The CFvantage® Cystic Fibrosis Expanded Screen analyzes 155 mutations that have been proven to cause Cystic Fibrosis. This panel includes the 23 mutations recommended by the American College of Obstetricians and Gynecologists (ACOG) for screening of all child bearing age women. ACOG also recommends that patients with a family history of Cystic Fibrosis, pregnant women with ultrasound finding that indicate an increased risk of Cystic Fibrosis (echogenic bowel or dilated loops of the bowl), and males with a family history of infertility should be offered this screen.


This test will identify approximately 90% of Cystic Fibrosis (CF) mutations in the Caucasian population, and 97% in the Ashkenazi Jewish population. For prenatal specimens, use test code 10226.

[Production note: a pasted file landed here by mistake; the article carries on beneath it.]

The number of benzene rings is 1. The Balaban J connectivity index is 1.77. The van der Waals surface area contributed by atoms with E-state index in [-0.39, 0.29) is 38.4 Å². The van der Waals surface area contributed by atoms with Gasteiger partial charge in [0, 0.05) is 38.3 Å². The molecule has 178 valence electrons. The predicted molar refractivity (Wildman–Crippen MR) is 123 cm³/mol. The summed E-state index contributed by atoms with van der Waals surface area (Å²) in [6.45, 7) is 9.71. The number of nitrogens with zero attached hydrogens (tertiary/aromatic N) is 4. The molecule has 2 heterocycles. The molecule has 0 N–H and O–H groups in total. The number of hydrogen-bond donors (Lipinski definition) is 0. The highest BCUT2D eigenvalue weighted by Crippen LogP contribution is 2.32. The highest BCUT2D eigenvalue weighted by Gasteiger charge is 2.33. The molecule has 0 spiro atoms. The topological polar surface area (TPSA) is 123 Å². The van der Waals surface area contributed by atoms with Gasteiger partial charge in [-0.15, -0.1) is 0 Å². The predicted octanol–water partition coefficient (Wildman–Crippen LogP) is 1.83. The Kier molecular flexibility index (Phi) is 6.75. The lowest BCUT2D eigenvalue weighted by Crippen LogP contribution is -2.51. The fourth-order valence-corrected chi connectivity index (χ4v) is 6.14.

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Description: A Ferritin test is a blood test that measures Ferritin levels in your blood’s serum to evaluate the level of iron stored in your body.

Also Known As: Ferritin Serum Test, Ferritin Test, Ferritin Blood Test

Collection Method: Blood Draw

Specimen Type: Serum

Test Preparation: No preparation required

When is a Ferritin test ordered?

When a CBC test’s implies iron deficiency anemia due to small red blood cells or low hematocrit and hemoglobin levels, the ferritin test, and other iron tests, may be requested, even if other clinical symptoms have not yet arisen.